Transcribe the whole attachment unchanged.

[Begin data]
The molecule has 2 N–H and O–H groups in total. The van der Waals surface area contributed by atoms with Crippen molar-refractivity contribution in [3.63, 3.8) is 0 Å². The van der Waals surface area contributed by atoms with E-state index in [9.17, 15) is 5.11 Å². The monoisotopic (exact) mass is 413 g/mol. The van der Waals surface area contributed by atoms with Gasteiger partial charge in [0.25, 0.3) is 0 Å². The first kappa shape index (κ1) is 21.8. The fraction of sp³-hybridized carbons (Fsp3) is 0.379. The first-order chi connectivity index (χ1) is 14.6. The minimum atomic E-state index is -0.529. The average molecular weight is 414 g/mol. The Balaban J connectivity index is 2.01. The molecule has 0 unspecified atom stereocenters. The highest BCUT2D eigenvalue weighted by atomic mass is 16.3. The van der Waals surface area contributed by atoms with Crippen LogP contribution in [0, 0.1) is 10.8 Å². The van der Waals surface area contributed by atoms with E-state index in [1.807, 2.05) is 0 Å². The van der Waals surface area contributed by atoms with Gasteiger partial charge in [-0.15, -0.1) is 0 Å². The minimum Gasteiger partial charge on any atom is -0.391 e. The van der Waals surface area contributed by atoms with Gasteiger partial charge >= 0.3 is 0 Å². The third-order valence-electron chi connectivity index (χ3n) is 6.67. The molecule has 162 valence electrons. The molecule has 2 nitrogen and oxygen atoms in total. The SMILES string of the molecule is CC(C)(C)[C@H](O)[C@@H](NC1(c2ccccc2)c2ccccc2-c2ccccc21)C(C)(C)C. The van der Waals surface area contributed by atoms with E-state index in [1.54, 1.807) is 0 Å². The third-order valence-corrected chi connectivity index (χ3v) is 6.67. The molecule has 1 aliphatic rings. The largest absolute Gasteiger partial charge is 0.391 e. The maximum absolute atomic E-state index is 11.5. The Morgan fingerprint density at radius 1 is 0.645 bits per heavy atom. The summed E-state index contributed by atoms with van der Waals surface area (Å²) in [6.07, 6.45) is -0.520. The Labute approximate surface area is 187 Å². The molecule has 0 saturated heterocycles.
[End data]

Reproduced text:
The molecule has 2 N–H and O–H groups in total. The van der Waals surface area contributed by atoms with Crippen molar-refractivity contribution in [3.63, 3.8) is 0 Å². The van der Waals surface area contributed by atoms with E-state index in [9.17, 15) is 5.11 Å². The monoisotopic (exact) mass is 413 g/mol. The van der Waals surface area contributed by atoms with Gasteiger partial charge in [0.25, 0.3) is 0 Å². The first kappa shape index (κ1) is 21.8. The fraction of sp³-hybridized carbons (Fsp3) is 0.379. The first-order chi connectivity index (χ1) is 14.6. The minimum atomic E-state index is -0.529. The average molecular weight is 414 g/mol. The Balaban J connectivity index is 2.01. The molecule has 0 unspecified atom stereocenters. The highest BCUT2D eigenvalue weighted by atomic mass is 16.3. The van der Waals surface area contributed by atoms with Crippen LogP contribution in [0, 0.1) is 10.8 Å². The van der Waals surface area contributed by atoms with E-state index in [1.807, 2.05) is 0 Å². The van der Waals surface area contributed by atoms with Gasteiger partial charge in [-0.15, -0.1) is 0 Å². The minimum Gasteiger partial charge on any atom is -0.391 e. The van der Waals surface area contributed by atoms with Gasteiger partial charge >= 0.3 is 0 Å². The third-order valence-electron chi connectivity index (χ3n) is 6.67. The molecule has 162 valence electrons. The molecule has 2 nitrogen and oxygen atoms in total. The SMILES string of the molecule is CC(C)(C)[C@H](O)[C@@H](NC1(c2ccccc2)c2ccccc2-c2ccccc21)C(C)(C)C. The van der Waals surface area contributed by atoms with E-state index in [1.54, 1.807) is 0 Å². The third-order valence-corrected chi connectivity index (χ3v) is 6.67. The molecule has 1 aliphatic rings. The largest absolute Gasteiger partial charge is 0.391 e. The maximum absolute atomic E-state index is 11.5. The Morgan fingerprint density at radius 1 is 0.645 bits per heavy atom. The summed E-state index contributed by atoms with van der Waals surface area (Å²) in [6.07, 6.45) is -0.520. The Labute approximate surface area is 187 Å². The molecule has 0 saturated heterocycles.